It Would Be a Mistake to Indict Senator Calderon for Bribery

They Found That It Pays
They Found That It Pays | Photo: How I See Life /Flickr/Creative Commons License

It was shrimp 25 years ago. The FBI had set up a phony seafood business in the mid-1980s that eventually netted state legislators, staff members, and lobbyists in a bribery sting. Today, it's an FBI front company offering money for film production concessions. So far -- and only in the form of a leaked affidavit -- the only star of this latest FBI sting is Senator Ron Calderon (D-Montebello).

Calderon isn't happy about being in the spotlight. He's protested that the leak was a crude attempt by prosecutors to force him into a plea deal. He lashed out at Assemblywoman Cristina Garcia (D-Bell Gardens) who called on him to resign. And he's claimed that other legislators -- notably Senate President Pro Tem Darrell Steinberg (D-Sacramento) and Senator Kevin de Leon (D-Los Angeles) -- were the FBI's real targets.

(Some evidence suggests that Calderon may have been sought as an informant against other state legislators, an offer he says he refused.)

Calderon is busily pointing fingers, but at least one of his complaints -- being smeared by a leak -- led U.S. District Judge Troy Nunley on Thursday to order prosecutors to respond.

Calderon has denied the allegations of bribery in the FBI affidavit. He's not been charged with any crime. But he has been stripped of his senate committee appointments by Steinberg, been taken off the state film commission, and bounced from the legislature's Latino caucus.

Eventually, we'll know what case -- if any -- the federal prosecutor intends to make. But it will be a mistake -- and a tragic loss -- if the case goes no further than an indictment for bribery. The politics around Calderon and his extended family that have festered for decades in the cities of the southeast county ought to be the focus.

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The Calderons have already been linked through an earlier FBI investigation to a pattern of suspect practices by the Central Basin Municipal Water District board. Subpoenas were issued in 2012 for the personnel records of former district director Art Aguilar and board members Art Chacon and Robert Apodaca. CBMWD contractors were ordered to turn over files relating to their work for the district.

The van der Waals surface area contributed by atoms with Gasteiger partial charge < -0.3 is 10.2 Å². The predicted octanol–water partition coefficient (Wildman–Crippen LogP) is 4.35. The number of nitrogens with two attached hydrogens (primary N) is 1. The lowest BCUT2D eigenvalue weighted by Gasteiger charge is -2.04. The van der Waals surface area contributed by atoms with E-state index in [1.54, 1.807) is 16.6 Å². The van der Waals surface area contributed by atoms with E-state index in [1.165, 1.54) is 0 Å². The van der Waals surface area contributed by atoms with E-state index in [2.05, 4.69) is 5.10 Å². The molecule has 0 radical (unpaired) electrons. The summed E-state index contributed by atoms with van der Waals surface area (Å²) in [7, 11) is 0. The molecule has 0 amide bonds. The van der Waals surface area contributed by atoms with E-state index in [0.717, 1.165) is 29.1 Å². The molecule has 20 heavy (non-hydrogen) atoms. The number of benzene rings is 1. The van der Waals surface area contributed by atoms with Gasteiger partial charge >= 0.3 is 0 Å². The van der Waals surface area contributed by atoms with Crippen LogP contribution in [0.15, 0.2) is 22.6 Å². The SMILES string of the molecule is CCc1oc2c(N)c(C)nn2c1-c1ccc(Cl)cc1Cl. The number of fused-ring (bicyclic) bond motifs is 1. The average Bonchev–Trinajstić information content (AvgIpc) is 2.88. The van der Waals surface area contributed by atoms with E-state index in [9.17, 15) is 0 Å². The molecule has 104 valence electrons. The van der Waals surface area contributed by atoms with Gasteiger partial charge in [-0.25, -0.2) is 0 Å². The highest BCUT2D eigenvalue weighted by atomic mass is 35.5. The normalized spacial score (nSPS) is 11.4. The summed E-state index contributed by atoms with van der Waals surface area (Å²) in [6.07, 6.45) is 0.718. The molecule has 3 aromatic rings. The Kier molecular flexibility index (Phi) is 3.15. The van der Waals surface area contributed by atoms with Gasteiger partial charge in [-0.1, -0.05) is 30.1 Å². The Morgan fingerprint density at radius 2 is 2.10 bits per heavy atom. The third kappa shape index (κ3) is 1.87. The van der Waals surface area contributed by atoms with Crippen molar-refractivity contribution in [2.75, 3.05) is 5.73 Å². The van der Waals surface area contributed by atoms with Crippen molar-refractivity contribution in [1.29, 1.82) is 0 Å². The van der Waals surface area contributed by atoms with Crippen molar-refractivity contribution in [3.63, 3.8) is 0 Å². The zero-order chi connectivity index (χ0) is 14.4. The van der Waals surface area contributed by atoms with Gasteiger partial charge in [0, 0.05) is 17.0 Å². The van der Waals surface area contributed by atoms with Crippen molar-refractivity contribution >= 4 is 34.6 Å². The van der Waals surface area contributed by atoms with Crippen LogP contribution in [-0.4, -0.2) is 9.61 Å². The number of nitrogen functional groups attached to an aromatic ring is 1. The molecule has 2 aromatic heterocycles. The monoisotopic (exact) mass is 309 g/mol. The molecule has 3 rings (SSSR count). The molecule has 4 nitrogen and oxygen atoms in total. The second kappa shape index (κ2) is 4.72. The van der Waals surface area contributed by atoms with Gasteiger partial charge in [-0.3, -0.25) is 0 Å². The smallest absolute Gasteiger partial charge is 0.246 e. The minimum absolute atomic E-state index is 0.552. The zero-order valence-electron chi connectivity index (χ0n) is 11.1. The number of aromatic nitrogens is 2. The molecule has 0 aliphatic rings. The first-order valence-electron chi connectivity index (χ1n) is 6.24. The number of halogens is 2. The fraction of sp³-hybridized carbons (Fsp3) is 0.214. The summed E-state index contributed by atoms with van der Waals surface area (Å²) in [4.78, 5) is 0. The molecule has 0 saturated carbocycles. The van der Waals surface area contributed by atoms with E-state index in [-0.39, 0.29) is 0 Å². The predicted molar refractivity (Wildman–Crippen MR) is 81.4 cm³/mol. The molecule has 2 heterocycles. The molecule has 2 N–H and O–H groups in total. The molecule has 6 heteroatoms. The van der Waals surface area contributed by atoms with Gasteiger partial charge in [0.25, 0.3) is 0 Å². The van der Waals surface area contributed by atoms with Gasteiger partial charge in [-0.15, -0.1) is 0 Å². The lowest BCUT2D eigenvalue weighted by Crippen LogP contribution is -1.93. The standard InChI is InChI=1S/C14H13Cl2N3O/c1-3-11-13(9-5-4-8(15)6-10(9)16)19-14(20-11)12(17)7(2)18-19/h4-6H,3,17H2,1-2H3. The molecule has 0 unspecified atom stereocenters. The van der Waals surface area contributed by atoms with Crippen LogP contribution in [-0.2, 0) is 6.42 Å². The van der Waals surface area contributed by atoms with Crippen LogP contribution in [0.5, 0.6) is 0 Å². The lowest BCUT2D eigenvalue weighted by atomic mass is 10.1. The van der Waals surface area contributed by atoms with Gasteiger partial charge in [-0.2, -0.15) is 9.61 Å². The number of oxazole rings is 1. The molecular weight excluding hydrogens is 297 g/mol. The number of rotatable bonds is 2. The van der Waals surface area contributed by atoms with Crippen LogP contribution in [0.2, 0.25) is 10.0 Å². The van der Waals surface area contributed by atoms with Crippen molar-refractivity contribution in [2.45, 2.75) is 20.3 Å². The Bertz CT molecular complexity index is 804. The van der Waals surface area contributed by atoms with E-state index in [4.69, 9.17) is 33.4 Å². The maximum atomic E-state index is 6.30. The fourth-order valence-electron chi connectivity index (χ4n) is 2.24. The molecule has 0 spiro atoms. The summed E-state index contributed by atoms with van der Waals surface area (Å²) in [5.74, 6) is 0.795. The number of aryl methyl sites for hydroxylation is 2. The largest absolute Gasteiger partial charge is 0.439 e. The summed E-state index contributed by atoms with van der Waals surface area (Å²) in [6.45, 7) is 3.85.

The implication is that contracts with the CBMWD may have been brokered with a compliant district board, with some of the money channeled to the political campaigns of Calderon family members or to retaliatory campaigns against the Calderons' political opponents in Maywood, Signal Hill, and other southeast cities.

The connecting link is Ron Calderon's older brother Tom Calderon, a former assemblyman who once held Ron's Montebello seat. Termed out of office, Tom now heads a political consulting firm that serviced the water district. And according to the leaked FBI affidavit, Tom Calderon controls Californians for Diversity, a shadowy non-profit with ties to the Latino Caucus that Ron Calderon had sought to lead.

The web of Calderon family influence extends well beyond Sacramento. The FBI, according to news reports, also questioned a former Bell city council member and two council members from Commerce about the Calderons' political activities. Mario Beltran, a former Bell Gardens city council member convicted of campaign financing irregularities, is Ron Calderon's Sacramento spokesman and still involved in organizations with ties to southeast county politics.

Suspicion also has been raised about the hiring of Gil Cedillo Jr., the son of ex-state legislator and now L.A. City Councilman Gil Cedillo. Cedillo Jr. worked for both Ron and Tom Calderon before being hired as the Central Basin's business development manager.

The jobs of other members of the Calderon circle may have been used as conduits for laundering contributions to the family's political campaigns.

The Calderons also have ties to Michael Drobot, the former chief executive officer of Pacific Hospital of Long Beach. The leaked affidavit claims Drobot paid Calderon $28,000 to sponsor legislation that would benefit the hospital and may have delivered much more through Tom Calderon's lobbying firm. Drobot has been helpful in other ways, according to campaign finance records. Drobot and hospital employees contributed at least $159,625 to Calderon family political campaigns since 2001.

Bribery is bad enough, if federal prosecutors have the facts that can convince a jury. What's worse are the political ties that still bind city councils, elected boards, and community organizations to the Calderon family's ambitions.

Unless the FBI investigation details those ties and names the routes by which tainted political money flows through the system, making Ron Calderon the sole star of Filmscam won't mean very much at all.

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